Investigators: Eun Ji Chung; Mitchell Gross; Kian Kani; Keyue Shen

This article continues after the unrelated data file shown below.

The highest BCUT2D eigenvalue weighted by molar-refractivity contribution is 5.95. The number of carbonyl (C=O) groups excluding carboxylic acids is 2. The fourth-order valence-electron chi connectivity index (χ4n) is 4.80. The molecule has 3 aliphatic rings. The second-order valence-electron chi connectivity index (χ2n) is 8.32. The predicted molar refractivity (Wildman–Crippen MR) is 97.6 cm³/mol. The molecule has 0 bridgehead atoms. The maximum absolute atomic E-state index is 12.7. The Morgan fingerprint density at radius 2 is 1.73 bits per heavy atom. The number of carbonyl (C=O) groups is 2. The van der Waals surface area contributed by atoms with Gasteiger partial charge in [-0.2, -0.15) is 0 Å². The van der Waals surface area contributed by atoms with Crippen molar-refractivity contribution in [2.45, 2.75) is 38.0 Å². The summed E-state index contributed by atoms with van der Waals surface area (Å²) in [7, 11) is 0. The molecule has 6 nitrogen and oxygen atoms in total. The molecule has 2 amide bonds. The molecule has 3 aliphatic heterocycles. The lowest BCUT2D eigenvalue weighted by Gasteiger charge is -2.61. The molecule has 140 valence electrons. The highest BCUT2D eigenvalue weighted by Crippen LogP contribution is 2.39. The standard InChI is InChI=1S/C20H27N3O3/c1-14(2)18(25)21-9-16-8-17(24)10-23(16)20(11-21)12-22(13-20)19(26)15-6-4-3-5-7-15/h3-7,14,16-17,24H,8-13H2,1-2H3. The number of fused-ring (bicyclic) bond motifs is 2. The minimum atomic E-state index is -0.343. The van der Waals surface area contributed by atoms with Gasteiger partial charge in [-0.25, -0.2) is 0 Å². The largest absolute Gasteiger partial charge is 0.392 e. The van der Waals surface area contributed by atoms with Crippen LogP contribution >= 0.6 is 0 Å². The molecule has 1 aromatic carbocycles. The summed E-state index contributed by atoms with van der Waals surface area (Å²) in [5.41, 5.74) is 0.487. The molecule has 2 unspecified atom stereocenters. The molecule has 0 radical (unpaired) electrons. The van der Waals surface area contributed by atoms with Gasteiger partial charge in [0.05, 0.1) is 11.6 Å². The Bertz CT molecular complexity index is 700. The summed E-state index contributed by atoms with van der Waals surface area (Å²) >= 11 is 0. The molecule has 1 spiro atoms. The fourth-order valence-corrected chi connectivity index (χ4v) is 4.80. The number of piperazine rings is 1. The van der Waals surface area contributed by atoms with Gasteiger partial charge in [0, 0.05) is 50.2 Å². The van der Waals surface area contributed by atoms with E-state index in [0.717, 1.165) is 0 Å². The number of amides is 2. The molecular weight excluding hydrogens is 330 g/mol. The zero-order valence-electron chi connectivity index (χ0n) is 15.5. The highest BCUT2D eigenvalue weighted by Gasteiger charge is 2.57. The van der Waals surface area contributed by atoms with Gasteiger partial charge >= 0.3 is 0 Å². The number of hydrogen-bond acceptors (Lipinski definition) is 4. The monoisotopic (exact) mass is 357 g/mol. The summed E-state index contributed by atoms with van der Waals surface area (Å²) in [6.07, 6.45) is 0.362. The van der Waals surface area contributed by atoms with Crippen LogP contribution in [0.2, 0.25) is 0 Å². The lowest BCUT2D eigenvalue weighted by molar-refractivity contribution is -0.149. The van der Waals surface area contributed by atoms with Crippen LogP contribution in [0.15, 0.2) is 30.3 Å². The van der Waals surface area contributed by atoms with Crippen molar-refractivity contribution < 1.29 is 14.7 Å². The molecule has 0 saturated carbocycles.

Monocyte chemoattractant protein-1 (MCP-1) is a well-known chemokine that binds to the CCR2 receptor and acts as an immunosuppressive factor in the tumor environment. Specifically, MCP-1 recruits and activates tumor associated macrophages (TAMs) which plays a role in tumorigenesis, angiogenesis, and metastasis. Elevated serum levels of MCP-1 in patients have been correlated with advanced stages of cancer and the link between MCP-1, TAMs, and poor prognosis and/or relapse is characteristic to many cancer types including melanoma, breast, myeloma, colon, ovarian, and prostate. Hence, a targeted strategy to block MCP-1/CCR2 binding and the signaling cascade in the tumor microenvironment would provide a multifaceted approach to inhibit tumor progression and may be globally applied across solid tumors and oncology. Towards this effort, since the submission of our first Ming Hsieh proposal last year, the Chung lab, in collaboration with the Kani Gross, and Shen labs, has developed MCP-1 peptide amphiphile micelles (MPAMs) consisting of the CCR2-binding motif of MCP-1 (residues 13-35) for prostate cancer targeting17. The peptide sequence lacks the N-terminal 2- 8 amino acids of MCP-1 which also endowed a pro-apoptotic effect on several prostate cancer cell lines in vitro18. Moreover, we showed and published that the therapeutic potency of MPAMs correlated with the level of cellular CCR2 expression, confirming MPAMs specifically target and bind cancer cells through binding the CCR2 receptor and can be used to directly exert a cytotoxic effect for cancer therapy. In this proposal, we aim to augment our system by Aim 1) incorporating the cell penetrating cytotoxic peptide, KLAKLAK (KLAK) for additional therapeutic, tumoricidal activity of MPAMs to account for the large heterogeneity of CCR2 expression among cancer cells. Aim 2) In addition, since MCP-1 also plays a role in tumor immunosuppression, another goal of this proposal is to also investigate the immunomodulatory potential of MPAMs. If successful, this novel nanomedicine platform will be converted to federally funded and multidisciplinary projects, and testing on clinical samples and settings, with application from cancer to other inflammatory disease.